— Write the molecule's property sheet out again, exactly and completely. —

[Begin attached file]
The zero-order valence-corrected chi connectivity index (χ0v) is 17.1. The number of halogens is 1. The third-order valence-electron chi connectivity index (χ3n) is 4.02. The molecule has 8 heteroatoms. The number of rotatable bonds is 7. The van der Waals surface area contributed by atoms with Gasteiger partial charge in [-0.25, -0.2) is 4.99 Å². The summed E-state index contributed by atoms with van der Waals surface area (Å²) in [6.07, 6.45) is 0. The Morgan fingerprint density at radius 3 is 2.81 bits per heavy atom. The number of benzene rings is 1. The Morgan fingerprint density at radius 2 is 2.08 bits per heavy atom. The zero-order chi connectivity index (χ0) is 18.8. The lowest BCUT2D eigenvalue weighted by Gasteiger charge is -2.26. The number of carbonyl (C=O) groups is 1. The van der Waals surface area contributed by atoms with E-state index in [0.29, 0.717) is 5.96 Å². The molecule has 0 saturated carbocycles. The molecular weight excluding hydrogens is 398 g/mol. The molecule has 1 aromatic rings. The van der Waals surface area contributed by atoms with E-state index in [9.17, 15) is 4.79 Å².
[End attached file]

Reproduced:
The zero-order valence-corrected chi connectivity index (χ0v) is 17.1. The number of halogens is 1. The third-order valence-electron chi connectivity index (χ3n) is 4.02. The molecule has 8 heteroatoms. The number of rotatable bonds is 7. The van der Waals surface area contributed by atoms with Gasteiger partial charge in [-0.25, -0.2) is 4.99 Å². The summed E-state index contributed by atoms with van der Waals surface area (Å²) in [6.07, 6.45) is 0. The Morgan fingerprint density at radius 3 is 2.81 bits per heavy atom. The number of benzene rings is 1. The Morgan fingerprint density at radius 2 is 2.08 bits per heavy atom. The zero-order chi connectivity index (χ0) is 18.8. The lowest BCUT2D eigenvalue weighted by Gasteiger charge is -2.26. The number of carbonyl (C=O) groups is 1. The van der Waals surface area contributed by atoms with E-state index in [0.29, 0.717) is 5.96 Å². The molecule has 0 saturated carbocycles. The molecular weight excluding hydrogens is 398 g/mol. The molecule has 1 aromatic rings. The van der Waals surface area contributed by atoms with E-state index in [9.17, 15) is 4.79 Å².